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Publication numberUS7486081 B2
Publication typeGrant
Application numberUS 11/551,222
Publication dateFeb 3, 2009
Filing dateOct 19, 2006
Priority dateSep 13, 2005
Fee statusPaid
Also published asUS20070179737, WO2008051628A2
Publication number11551222, 551222, US 7486081 B2, US 7486081B2, US-B2-7486081, US7486081 B2, US7486081B2
InventorsDavid Kalokitis, Leonard Joshua Schultz, Christos A. Polyzois, Vincent Paragano
Original AssigneePower Survey Llc
Export CitationBiBTeX, EndNote, RefMan
External Links: USPTO, USPTO Assignment, Espacenet
Apparatus and method for monitoring and controlling detection of stray voltage anomalies
US 7486081 B2
Abstract
A mobile apparatus for monitoring an electric field in a patrolled area, comprising at least one detection device for measuring electric field signals, at least one camera device for collecting video images of said patrolled area, a processor for correlating video image data collected from the camera device with electric field signal data measured by the detection device, and a video based graphical user interface for analyzing and capturing a monitored event depicting an anomaly in the measured electric field signals.
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Claims(44)
1. A mobile apparatus for monitoring an electric field in a patrolled area, comprising:
at least one detection device for measuring electric field signals;
at least one camera device for collecting video images of said patrolled area;
a processor for correlating video image data collected from said at least one camera device with electric field signal data measured by said at least one detection device; and
a video based graphical user interface for analyzing and, capturing a monitored event depicting an anomaly in said measured electric field signals, wherein said anomaly represents a stray voltage emitted from a power distribution system.
2. The mobile apparatus of claim 1, further comprising a wireless transceiver component for transmitting and receiving data associated with said captured events to and from at least one remote device.
3. The mobile apparatus of claim 1, further comprising a global positioning system receiver for tagging a video image frame from said collected video image data and corresponding electric field measurement with instantaneous position information pertaining to location and time.
4. The mobile apparatus of claim 1, further comprising a wheel speed sensor for determining a distance of travel of a patrol vehicle equipped with said mobile apparatus.
5. The mobile apparatus of claim 1, further comprising a means for emitting a variable-pitched tone corresponding to a strength value associated with said measured electric field signals.
6. The mobile apparatus of claim 1, further comprising a means for emitting an alert tone in response to a potentially detected stray voltage anomaly.
7. The mobile apparatus of claim 1, wherein said at least one detection device for measuring electric field signals employs at least one sensor probe adaptable for mobility into said electric fields.
8. The mobile apparatus of claim 1, wherein said video based graphical user interface displays video image frames from said collected video image data of said patrolled area and a graphical display of corresponding electric field measurements.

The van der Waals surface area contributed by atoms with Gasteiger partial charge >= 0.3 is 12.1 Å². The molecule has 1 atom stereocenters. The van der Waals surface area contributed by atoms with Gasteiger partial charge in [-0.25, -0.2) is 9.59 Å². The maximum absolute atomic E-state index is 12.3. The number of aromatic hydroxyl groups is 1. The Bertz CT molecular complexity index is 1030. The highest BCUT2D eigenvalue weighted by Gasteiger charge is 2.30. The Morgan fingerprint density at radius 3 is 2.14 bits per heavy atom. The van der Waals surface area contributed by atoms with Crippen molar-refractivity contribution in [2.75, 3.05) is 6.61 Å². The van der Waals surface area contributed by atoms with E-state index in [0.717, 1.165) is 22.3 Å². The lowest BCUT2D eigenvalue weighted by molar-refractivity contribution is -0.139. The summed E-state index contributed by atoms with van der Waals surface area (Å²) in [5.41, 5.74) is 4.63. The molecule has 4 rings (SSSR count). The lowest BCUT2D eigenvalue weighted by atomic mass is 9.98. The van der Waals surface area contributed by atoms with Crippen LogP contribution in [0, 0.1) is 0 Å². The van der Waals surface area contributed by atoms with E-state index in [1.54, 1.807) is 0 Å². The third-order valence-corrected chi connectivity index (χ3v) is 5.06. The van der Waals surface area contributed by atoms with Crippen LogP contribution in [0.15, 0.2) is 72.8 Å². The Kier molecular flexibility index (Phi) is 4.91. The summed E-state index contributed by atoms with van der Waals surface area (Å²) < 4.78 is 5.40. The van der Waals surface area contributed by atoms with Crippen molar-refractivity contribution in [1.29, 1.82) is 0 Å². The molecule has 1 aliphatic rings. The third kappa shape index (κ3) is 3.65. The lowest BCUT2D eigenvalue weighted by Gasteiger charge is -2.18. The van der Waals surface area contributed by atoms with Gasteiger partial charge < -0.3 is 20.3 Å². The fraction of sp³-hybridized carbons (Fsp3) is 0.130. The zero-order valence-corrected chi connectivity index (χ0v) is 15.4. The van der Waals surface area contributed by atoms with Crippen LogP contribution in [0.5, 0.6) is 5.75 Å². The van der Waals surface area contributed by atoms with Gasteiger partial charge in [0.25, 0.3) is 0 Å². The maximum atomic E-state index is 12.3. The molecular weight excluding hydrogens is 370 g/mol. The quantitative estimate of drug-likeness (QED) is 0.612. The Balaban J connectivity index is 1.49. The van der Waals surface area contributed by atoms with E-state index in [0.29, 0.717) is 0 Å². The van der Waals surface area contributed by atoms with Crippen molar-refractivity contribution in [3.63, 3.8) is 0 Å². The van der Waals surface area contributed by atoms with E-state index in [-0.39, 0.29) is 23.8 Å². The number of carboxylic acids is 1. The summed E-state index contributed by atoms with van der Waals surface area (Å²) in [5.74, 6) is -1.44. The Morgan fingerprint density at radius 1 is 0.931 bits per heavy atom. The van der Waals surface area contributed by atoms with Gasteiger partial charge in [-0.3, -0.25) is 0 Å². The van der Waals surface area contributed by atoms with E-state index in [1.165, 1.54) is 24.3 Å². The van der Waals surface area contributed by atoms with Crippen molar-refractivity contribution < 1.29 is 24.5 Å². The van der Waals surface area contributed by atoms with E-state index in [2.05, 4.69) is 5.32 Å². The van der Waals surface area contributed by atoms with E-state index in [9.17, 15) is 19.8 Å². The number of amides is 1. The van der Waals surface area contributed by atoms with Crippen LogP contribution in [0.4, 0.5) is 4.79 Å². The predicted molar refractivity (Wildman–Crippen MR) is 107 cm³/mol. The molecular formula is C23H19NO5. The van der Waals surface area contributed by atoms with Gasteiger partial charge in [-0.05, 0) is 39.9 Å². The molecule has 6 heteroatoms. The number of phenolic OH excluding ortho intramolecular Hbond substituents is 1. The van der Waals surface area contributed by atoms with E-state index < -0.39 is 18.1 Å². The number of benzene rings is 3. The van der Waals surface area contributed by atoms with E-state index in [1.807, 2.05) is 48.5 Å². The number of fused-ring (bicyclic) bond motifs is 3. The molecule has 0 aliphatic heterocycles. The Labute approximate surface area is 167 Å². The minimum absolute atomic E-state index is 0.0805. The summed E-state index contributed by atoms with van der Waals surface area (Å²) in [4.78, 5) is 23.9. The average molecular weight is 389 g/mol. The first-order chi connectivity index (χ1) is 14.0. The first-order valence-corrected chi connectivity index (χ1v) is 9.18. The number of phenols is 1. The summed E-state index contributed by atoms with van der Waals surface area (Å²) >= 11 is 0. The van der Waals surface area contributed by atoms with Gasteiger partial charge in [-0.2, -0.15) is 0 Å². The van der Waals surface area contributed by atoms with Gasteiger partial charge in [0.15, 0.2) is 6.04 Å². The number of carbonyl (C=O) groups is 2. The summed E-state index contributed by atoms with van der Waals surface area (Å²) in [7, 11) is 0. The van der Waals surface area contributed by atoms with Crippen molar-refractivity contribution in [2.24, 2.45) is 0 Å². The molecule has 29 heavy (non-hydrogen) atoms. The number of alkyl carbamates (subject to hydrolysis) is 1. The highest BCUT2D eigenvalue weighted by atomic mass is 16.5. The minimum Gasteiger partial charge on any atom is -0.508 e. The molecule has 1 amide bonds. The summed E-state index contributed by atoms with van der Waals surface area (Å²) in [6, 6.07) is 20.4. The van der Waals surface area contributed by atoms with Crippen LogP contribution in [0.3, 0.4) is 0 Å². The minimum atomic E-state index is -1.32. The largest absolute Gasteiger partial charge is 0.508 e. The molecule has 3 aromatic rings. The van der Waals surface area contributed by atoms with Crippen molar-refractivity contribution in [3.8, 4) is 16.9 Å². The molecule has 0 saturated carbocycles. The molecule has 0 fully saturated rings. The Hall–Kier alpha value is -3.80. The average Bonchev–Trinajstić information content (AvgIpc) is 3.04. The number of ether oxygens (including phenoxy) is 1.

9. The mobile apparatus of claim 8, wherein said graphical display of corresponding electric field measurements are overlaid on said video image frames.
10. The mobile apparatus of claim 8, wherein said graphical display of corresponding electric field measurements is comprised of a raw electric field measurement plot, an adaptive threshold plot and a processed electric field measurement plot.
11. The mobile apparatus of claim 10, wherein said adaptive threshold plot is set relative to a local ambient or background noise level that is generated from data gathered prior to and subsequent to measurement of raw electric field data.
12. The mobile apparatus of claim 11, wherein said anomaly is detected when said processed electric field measurement plot exceeds said adaptive threshold plot.
13. The mobile apparatus of claim 12, wherein a source of said anomaly is identified by isolating an object discovered within close proximity to a peak of a spike in said raw electric field measurement plot.
14. The mobile apparatus of claim 1, wherein said captured event depicting said anomaly is recorded for subsequent analysis and action.
15. A method for presenting video and locally-generated graphics to a user at a computer having a display, comprising;
initializing and providing said user with a video-based graphical user interface on said display;
displaying a video image frame of a patrolled area and electric field signal measurements in said graphical user interface on said display, wherein said electric field signal measurements are overlaid on said video image frame to provide a direct visual depiction of a location of a particular measurement;
providing said user with an event capture option on said graphical user interface to identify a source in a captured event emitting an anomaly, wherein said captured event is captured using said event capture option and said anomaly represents a stray voltage emitted from a power distribution system; and
providing said user with playback controls on said graphical user interface for reviewing said captured event.
16. The method of claim 15, further comprising transmitting and receiving data associated with said captured events to and from at least one remote device.
17. The method of claim 15, further comprising tagging a video image with instantaneous position information pertaining to location and time.